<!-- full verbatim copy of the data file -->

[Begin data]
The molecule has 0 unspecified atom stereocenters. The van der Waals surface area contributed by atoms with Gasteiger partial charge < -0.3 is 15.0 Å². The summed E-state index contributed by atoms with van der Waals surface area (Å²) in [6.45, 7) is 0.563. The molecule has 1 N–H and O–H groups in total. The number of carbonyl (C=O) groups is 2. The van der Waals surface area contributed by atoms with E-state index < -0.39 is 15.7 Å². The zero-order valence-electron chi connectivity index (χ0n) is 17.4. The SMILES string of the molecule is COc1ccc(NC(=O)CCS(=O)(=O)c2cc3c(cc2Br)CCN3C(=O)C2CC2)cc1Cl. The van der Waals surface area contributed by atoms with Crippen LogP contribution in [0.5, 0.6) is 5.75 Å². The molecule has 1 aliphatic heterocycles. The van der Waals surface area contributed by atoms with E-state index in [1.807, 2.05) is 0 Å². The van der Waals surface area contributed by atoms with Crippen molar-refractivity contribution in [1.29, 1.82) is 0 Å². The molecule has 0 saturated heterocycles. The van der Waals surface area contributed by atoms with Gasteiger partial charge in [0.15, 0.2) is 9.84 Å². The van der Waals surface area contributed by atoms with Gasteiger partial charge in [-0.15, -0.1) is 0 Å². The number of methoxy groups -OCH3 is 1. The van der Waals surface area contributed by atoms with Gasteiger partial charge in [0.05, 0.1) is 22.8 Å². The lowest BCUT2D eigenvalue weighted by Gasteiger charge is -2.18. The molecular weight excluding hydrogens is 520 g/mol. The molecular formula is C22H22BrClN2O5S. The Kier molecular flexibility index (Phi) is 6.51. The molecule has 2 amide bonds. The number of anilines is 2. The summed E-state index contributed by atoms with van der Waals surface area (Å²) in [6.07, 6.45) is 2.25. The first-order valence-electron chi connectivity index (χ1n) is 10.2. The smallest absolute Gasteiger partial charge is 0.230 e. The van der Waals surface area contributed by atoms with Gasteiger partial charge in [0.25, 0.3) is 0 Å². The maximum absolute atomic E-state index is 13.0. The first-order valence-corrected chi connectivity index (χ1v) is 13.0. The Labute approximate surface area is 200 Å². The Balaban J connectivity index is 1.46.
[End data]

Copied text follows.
The molecule has 0 unspecified atom stereocenters. The van der Waals surface area contributed by atoms with Gasteiger partial charge < -0.3 is 15.0 Å². The summed E-state index contributed by atoms with van der Waals surface area (Å²) in [6.45, 7) is 0.563. The molecule has 1 N–H and O–H groups in total. The number of carbonyl (C=O) groups is 2. The van der Waals surface area contributed by atoms with E-state index < -0.39 is 15.7 Å². The zero-order valence-electron chi connectivity index (χ0n) is 17.4. The SMILES string of the molecule is COc1ccc(NC(=O)CCS(=O)(=O)c2cc3c(cc2Br)CCN3C(=O)C2CC2)cc1Cl. The van der Waals surface area contributed by atoms with Crippen LogP contribution in [0.5, 0.6) is 5.75 Å². The molecule has 1 aliphatic heterocycles. The van der Waals surface area contributed by atoms with E-state index in [1.807, 2.05) is 0 Å². The van der Waals surface area contributed by atoms with Crippen molar-refractivity contribution in [1.29, 1.82) is 0 Å². The molecule has 0 saturated heterocycles. The van der Waals surface area contributed by atoms with Gasteiger partial charge in [0.15, 0.2) is 9.84 Å². The van der Waals surface area contributed by atoms with Gasteiger partial charge in [-0.15, -0.1) is 0 Å². The number of methoxy groups -OCH3 is 1. The van der Waals surface area contributed by atoms with Gasteiger partial charge in [0.05, 0.1) is 22.8 Å². The lowest BCUT2D eigenvalue weighted by Gasteiger charge is -2.18. The molecular weight excluding hydrogens is 520 g/mol. The molecular formula is C22H22BrClN2O5S. The Kier molecular flexibility index (Phi) is 6.51. The molecule has 2 amide bonds. The number of anilines is 2. The summed E-state index contributed by atoms with van der Waals surface area (Å²) in [6.07, 6.45) is 2.25. The first-order valence-electron chi connectivity index (χ1n) is 10.2. The smallest absolute Gasteiger partial charge is 0.230 e. The van der Waals surface area contributed by atoms with Gasteiger partial charge in [0.25, 0.3) is 0 Å². The maximum absolute atomic E-state index is 13.0. The first-order valence-corrected chi connectivity index (χ1v) is 13.0. The Labute approximate surface area is 200 Å². The Balaban J connectivity index is 1.46.